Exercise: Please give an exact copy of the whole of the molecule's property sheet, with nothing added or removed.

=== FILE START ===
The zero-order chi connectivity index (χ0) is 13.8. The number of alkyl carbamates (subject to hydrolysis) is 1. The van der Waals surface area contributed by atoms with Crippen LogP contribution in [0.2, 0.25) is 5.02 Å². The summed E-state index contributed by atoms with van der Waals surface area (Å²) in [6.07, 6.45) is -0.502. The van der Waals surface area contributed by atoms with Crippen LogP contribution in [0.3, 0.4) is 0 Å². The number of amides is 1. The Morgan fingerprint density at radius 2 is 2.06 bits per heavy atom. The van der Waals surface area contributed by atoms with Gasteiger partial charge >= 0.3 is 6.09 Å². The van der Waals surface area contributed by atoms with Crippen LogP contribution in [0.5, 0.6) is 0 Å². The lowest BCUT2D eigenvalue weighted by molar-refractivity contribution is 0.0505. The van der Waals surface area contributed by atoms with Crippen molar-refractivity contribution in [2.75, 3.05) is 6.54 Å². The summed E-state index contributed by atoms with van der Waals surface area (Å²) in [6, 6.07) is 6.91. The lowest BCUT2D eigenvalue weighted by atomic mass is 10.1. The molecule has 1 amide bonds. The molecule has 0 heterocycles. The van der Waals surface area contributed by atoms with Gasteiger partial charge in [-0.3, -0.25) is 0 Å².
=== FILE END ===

The zero-order chi connectivity index (χ0) is 13.8. The number of alkyl carbamates (subject to hydrolysis) is 1. The van der Waals surface area contributed by atoms with Crippen LogP contribution in [0.2, 0.25) is 5.02 Å². The summed E-state index contributed by atoms with van der Waals surface area (Å²) in [6.07, 6.45) is -0.502. The van der Waals surface area contributed by atoms with Crippen LogP contribution in [0.3, 0.4) is 0 Å². The number of amides is 1. The Morgan fingerprint density at radius 2 is 2.06 bits per heavy atom. The van der Waals surface area contributed by atoms with Gasteiger partial charge >= 0.3 is 6.09 Å². The van der Waals surface area contributed by atoms with Crippen LogP contribution in [0.5, 0.6) is 0 Å². The lowest BCUT2D eigenvalue weighted by molar-refractivity contribution is 0.0505. The van der Waals surface area contributed by atoms with Crippen molar-refractivity contribution in [2.75, 3.05) is 6.54 Å². The summed E-state index contributed by atoms with van der Waals surface area (Å²) in [6, 6.07) is 6.91. The lowest BCUT2D eigenvalue weighted by atomic mass is 10.1. The molecule has 1 amide bonds. The molecule has 0 heterocycles. The van der Waals surface area contributed by atoms with Gasteiger partial charge in [-0.3, -0.25) is 0 Å².